Three-point buckets by Roth and junior guard Abby Beyer helped Spring-Ford carry the third quarter, 9-5, tightening the score to 24-21 for the start of the fourth quarter. In addition, Tacka took a hard tumble to the floor late in the third round and had to leave the court (she would return with her left elbow wrapped early in the fourth stanza).

However, team fouls had been gathering like storm clouds on the horizon for the Rams, and their first infraction of the fourth quarter would put Mount St. Joe in the double bonus. Through careful preparation, the Magic had been able to turn the aggressive man-to-man defense they faced to their advantage.

Monzo pointed out, “A lot of our [offensive] sets are made to run against man-to-man, and we were able to have our guards drive and shoot, or drive and kick the ball back out. We just wanted to keep some motion going to stay out of their double-teams.”

The Mounties’ determination not to remain static paid other dividends.

Miller said he told his charges, “If they rotate hard, you’ve got to put the ball on the floor and attack the basket. We remained aggressive, and that’s one of the reasons there were all those fouls against them in the second half.”

At the start of the fourth quarter, the Rams’ 10th team foul sent MSJ’s Cunningham to the line to make one of two tosses. By swinging the ball rapidly on the perimeter, or by penetrating inside and kicking out as described by Monzo, the Magic found Ulasewicz wide open on the left wing several times. Off a pass from Louin, she knocked down a three-pointer, then she stole the ball back and drew a foul, making both free throws for a 30-21 lead in the second minute of the period.

Over the next few minutes, though, the Magic only added a lone Louin free throw, while the Rams picked up a baseline jumper and two free throws from Stipa, and two more made foul shots from Locke. That made it a four-point game (31-27) with under two minutes remaining, but the Magic were able to double their lead on trips to the free throw line by Louin and Ulasewicz.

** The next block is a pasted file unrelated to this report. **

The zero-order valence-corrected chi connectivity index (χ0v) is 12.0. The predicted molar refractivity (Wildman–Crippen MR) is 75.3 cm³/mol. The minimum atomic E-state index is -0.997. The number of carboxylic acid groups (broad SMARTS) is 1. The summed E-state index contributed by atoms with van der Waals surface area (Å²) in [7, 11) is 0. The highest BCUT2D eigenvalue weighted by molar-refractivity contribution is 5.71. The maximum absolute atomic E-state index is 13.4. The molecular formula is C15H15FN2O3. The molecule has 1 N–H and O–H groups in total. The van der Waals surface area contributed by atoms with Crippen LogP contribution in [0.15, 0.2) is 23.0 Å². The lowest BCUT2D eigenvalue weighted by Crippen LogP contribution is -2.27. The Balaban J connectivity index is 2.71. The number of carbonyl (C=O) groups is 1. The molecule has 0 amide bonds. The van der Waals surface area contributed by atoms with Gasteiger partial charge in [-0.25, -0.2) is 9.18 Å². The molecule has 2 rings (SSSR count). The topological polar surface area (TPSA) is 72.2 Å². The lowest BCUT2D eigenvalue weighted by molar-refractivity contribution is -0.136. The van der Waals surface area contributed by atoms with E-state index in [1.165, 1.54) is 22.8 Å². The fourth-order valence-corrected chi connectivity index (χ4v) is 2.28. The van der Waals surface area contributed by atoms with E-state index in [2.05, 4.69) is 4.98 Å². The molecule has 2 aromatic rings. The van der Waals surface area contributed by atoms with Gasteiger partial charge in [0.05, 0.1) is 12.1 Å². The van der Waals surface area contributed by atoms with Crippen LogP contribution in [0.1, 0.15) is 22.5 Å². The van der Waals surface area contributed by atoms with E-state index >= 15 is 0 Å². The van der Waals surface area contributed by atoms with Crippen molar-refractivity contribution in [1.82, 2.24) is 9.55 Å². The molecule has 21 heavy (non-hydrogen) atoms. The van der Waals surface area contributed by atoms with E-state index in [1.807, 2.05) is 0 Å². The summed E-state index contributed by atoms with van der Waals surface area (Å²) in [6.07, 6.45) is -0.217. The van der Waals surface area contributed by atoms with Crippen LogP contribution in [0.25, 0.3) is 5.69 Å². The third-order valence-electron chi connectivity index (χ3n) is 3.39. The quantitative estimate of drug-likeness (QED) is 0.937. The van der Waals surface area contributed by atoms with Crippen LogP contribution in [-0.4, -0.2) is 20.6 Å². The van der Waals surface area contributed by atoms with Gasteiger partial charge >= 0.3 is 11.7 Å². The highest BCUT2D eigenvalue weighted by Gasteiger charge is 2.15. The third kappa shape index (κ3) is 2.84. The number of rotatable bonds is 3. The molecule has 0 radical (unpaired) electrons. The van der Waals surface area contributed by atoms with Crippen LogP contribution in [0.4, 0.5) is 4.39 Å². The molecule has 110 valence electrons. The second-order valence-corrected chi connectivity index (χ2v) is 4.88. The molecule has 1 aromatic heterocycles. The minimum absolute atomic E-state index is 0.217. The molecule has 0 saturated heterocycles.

The Rams’ compact dynamo, Stipa, drove into lane twice, first putting in a conventional lay-up, and then hitting a runner to bring the gap back down to four points again with 37 seconds left. Spring-Ford called time-out, and the main topic of discussion had to be which players could still afford to foul without earning an ejection.

Freshman Sydney Wagner got the call, and sent the Magic’s Tacka to the line. Her first shot teetered on the iron and then fell in, and her second attempt was also successful. Louin missed two free throws, but she grabbed the rebound of her second shot and drew another foul, this time collecting two points for a 39-31 tally with 23 ticks to go.

With 14.7 seconds showing, the Ram’s Roth was fouled on a three-point attempt, and from the stripe she put the 39-34 final score on the board. On a tie-up the ball went back to Spring-Ford, but in the final seconds Stipa’s try for a trey missed, and Tacka blocked a second shot by Roth.

“This was a really nice win for our program,” Miller summed up. “Even the girls who didn’t play today did such a great job in practice, helping us try to simulate what Spring-Ford was going to do. I told them in the locker room that this win belongs to all 12 of them.”